As you requested

Today I was tempted to try to throw, I’m getting itchy fingers. I didn’t though, maybe tomorrow, I looked at the clay that Paul pugged for me the other night but it just made me feel a bit uncomfortable even thinking about it. That’s probably a sign. Instead I got out a lettering book that I’ve had knocking around a while waiting to have some attention paid to it. I spent a few hours practising letters and lines. I started in pencil and then thought I’d use the old calligraphy pen that I’d brought from home especially. Knowing the ink cartridge in it would be dried out I even brought another with me. Unfortunately I didn’t check the size and brought one twice as big and so of course it didn’t fit. Then I had a brain wave and attempted to fill the empty cartridge with the bottled ink I have using a tiny squeezy bottle with a fine nozzle on the end. This worked spectacularly – badly. Black in blooming everywhere. Oops! Then I discovered a flat paint brush that I had at work and had a play with that instead. Just behind the papers there you can see one of my recent acquisitions, a lovely Blogger Andrew mug, I’m very much enjoying using it. It’s especially good for me at the moment as it’s not got a belly and most of my mugs have bellied or tapering at the top forms and when you’ve got a neck and shoulders that don’t bend and move as easily as they might a bellied mug is not your friend. Thanks Andrew, I do like it very much.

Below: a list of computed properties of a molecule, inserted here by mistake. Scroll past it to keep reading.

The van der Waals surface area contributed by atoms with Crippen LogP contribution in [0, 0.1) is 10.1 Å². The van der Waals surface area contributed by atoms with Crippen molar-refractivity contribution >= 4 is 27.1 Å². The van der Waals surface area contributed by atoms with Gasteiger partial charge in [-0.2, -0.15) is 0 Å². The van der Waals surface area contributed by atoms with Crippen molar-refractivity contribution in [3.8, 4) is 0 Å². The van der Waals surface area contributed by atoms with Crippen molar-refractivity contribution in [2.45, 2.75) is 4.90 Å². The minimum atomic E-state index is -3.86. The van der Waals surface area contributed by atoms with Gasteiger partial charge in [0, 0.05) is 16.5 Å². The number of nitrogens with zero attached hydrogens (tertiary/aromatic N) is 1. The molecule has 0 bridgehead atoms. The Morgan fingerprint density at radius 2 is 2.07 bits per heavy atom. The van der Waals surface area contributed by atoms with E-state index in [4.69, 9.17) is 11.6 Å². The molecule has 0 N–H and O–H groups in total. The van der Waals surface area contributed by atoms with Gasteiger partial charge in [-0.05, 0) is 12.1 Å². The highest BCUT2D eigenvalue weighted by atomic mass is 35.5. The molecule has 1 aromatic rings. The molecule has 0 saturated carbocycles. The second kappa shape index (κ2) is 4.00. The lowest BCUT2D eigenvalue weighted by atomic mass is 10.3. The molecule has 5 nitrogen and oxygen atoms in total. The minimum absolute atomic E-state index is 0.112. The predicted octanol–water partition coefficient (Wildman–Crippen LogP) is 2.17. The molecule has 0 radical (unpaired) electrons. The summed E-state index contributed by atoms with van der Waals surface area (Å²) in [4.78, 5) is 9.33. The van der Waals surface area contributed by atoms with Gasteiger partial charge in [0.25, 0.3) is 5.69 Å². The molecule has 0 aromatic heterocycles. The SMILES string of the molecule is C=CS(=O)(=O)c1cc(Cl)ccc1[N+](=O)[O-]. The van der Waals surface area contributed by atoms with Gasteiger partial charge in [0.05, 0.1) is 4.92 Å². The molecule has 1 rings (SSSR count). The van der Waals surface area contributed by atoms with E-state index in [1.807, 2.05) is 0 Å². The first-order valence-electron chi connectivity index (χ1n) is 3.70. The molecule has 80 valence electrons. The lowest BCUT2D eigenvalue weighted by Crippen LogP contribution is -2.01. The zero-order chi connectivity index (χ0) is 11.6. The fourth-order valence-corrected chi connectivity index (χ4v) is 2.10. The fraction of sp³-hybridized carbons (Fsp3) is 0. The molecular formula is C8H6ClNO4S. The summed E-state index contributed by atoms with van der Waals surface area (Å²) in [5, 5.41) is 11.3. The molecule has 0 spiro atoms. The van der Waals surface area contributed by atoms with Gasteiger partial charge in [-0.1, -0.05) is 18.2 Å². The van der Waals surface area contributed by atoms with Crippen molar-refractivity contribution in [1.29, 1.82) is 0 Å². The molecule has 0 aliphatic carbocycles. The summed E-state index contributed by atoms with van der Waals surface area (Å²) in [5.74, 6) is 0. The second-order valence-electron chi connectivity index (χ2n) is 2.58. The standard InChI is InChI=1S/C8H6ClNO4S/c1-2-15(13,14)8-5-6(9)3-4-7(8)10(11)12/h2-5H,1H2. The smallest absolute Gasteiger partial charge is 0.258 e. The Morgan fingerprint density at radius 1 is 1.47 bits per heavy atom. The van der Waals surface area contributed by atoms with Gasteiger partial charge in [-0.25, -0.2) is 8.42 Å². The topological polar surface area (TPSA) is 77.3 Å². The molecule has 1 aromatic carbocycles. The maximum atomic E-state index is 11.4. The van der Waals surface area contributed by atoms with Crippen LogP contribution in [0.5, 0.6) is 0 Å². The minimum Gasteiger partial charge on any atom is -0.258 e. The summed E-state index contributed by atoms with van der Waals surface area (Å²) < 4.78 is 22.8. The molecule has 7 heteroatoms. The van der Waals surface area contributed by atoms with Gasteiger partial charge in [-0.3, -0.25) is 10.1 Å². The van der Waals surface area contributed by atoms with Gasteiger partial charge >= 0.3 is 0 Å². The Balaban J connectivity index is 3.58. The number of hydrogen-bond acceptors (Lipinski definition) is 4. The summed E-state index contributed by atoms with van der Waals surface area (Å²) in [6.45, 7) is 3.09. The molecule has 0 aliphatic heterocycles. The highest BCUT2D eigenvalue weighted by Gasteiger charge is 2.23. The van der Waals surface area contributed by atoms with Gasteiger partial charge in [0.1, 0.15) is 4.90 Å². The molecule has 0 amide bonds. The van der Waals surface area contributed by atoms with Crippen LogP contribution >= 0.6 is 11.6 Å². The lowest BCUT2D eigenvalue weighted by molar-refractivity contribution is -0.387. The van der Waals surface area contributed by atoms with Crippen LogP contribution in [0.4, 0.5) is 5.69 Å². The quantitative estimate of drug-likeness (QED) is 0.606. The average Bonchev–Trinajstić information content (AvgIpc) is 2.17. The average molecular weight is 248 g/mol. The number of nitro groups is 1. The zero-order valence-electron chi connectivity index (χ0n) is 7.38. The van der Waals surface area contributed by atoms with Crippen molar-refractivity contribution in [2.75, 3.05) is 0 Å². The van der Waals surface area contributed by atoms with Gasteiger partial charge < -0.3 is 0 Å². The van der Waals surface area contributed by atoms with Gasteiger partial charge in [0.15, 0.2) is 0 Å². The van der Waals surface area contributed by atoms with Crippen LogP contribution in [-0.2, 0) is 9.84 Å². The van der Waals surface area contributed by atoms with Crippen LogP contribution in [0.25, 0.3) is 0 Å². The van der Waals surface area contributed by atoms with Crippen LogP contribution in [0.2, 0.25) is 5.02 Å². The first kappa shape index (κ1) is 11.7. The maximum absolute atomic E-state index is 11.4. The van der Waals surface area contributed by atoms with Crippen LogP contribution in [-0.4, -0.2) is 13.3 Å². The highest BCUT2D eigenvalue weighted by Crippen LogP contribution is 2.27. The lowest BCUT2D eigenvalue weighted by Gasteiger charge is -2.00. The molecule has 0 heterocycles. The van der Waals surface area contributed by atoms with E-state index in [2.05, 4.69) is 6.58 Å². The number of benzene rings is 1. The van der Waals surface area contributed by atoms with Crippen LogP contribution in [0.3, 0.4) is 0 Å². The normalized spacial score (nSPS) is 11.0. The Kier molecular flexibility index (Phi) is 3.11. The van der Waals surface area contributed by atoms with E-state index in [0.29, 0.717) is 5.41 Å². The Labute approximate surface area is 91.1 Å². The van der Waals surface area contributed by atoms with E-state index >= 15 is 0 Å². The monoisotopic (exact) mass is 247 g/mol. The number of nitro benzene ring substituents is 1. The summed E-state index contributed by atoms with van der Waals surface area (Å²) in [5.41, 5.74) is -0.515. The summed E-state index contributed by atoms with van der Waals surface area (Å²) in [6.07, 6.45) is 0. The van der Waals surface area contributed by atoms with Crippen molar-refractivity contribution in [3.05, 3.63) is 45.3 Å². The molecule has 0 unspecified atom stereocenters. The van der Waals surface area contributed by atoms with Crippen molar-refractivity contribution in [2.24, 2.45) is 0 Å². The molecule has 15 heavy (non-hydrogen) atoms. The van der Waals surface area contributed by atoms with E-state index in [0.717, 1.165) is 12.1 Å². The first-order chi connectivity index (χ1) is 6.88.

Here’s some majolica for you as you requested. I must have been at Jason’s for probably six months before I did any painting on the tin glaze and where as the slip trailing just grabbed me felt great this I found much harder. It’s an odd feeling. I hadn’t done very much work with a brush at this point at all, you can probably tell. The bisque pots are glazed in the tin glaze and then you paint on the top with the oxides. Jason mixes his raw oxides with gum arabic (I think) before they are ground with water and painted onto the powdery surface. You have to know what the mark is you are going to make and do it smoothly and quickly as the moment you touch the wet brush tip to the surface it sucks the water from the brush and if you’re not careful you end up with a thick blob in one place and unable to move it around at all. Once the pots are decorated too moving them is to be done oh so carefully as the decoration will smudge with a misplaced thumb. Jason had worked at Aldermaston with Alan Caiger-Smith which is where he learnt the majolica work.
I practised for ages on newspaper with iron oxide first. Jason tried to teach me the marks that each different brush type is made for but I’m afraid it really didn’t stick in my head at all. I think I was always just a bit too wary with it. It never seemed to flow at all for me. These two plates would have been among the first I decorated. Jason paints lots of fish but mine always to me had more of a look of slugs about them.

These pierced mugs were fun, I’ve made them a few times since but not for probably four years or so, maybe I should work on them for Potfest. I want to make something different but I’m going to be limited scale wise to small things just to not risk myself hurting myself so maybe these would be good. I’ve a couple of slipware ones from the same time on the shelf here too. I saw a few salt glaze pierced pots in Germany too. Right that’s it, they’re going on the list, it’s fate, they’re cropping up too much to be ignored any longer. The Bartmans will have to wait I think but they are mythering me from the German trip too you know sometimes you just have to do something to get it out of your system.